So I would be more than happy if there is a Directorate in London (similar to the one in my city  ) and I am ready to spend whole the day going UP-Down Stairs if they can finish my application within the same day.

    P.S. I would appreciate if you can upload a photo of the stumps and the notice that you got on your passport, just curiosity.

    Thank you and all the luck in your future adventures

    Salar

    1. Earl

      Hey Salar – I must say that is quite a process you have to go through to try and extend your visa in London and I can see how my experience in Erbil seems like nothing in comparison. All I wanted was a 7-day extension though so it’s a shame that after all of that my request was denied. But I do wish you luck with your extension and hopefully it will all be worth the process in the end 🙂

      And here’s a link to a photo of my visa stamps: http://www.wanderingearl.com/Kurdistan-Visa-Stamps.jpg

      Thank you so much for leaving a comment!

  17. Khoshnaw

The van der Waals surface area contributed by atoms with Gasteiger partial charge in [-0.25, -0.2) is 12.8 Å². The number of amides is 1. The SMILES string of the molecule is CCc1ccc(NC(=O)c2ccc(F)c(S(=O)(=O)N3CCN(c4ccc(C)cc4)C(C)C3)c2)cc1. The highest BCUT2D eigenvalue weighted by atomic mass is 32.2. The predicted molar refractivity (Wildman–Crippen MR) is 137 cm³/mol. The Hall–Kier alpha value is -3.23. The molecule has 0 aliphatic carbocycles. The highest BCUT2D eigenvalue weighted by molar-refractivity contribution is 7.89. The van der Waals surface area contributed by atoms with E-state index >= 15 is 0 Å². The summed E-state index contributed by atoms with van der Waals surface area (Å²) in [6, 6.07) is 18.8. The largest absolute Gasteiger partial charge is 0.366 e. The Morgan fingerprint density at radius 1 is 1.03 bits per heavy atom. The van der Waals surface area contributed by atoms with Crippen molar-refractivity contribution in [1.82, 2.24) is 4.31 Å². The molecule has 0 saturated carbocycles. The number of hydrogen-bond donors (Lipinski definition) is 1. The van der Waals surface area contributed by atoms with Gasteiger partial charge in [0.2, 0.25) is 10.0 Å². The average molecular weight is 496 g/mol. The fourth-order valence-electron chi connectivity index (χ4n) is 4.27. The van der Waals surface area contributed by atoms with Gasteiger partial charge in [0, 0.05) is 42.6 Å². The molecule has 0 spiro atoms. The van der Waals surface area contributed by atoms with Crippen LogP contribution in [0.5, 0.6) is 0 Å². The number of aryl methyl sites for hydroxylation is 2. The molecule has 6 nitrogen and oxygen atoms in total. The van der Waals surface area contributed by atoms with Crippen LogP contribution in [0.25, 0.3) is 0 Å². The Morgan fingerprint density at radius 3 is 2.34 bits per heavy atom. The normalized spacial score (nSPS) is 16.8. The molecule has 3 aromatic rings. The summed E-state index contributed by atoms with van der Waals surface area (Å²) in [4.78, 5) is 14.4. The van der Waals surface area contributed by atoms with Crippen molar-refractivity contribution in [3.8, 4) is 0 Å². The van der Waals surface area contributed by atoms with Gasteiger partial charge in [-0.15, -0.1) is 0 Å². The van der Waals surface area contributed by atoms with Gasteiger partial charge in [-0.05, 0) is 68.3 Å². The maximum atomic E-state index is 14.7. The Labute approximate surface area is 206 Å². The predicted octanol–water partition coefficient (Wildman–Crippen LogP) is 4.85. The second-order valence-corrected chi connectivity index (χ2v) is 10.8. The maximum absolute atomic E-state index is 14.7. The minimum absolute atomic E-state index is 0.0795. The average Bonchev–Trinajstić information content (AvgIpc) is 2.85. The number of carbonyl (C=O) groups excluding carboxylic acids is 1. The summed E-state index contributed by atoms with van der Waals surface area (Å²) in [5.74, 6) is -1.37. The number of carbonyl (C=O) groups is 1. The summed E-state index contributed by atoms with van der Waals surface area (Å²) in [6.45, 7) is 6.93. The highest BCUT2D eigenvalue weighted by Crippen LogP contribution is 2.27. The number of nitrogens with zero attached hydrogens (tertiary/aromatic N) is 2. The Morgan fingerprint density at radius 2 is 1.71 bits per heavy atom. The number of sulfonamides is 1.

Nice to hear that overall you enjoyed the trip, and are willing to visit the region again 🙂 By the way, late March, April and May are the optimum months for a visit, to enjoy the weather and the natural beauty of the mountains!

    There are also western-based travel companies such as Distant Horizons, Hinterland Travel and Kurdistan Adventures that can arrange sightseeing holidays in the area.

    You can get more information from the Kurdistan Regional Government (KRG) website http://www.krg.org. If you choose the English version and click About Kurdistan Region, Travelling to Kurdistan, you’ll find the link to the pdf document at the bottom. you may also click the following link:

    http://www.krg.org/uploads/documents/Travel_Kurdistan_Region_Fact_Sheet__2010_11_01_h19m43s32.pdf

    Hope this will help and wishing you more enjoyable trips in the future 🙂

    1. Earl

      That’s great stuff Khoshnaw. Thank you for sharing those links and I’m sure they’ll prove useful for anyone else planning a visit to Kurdistan!

  18. Khoshnaw

    Hi Earl,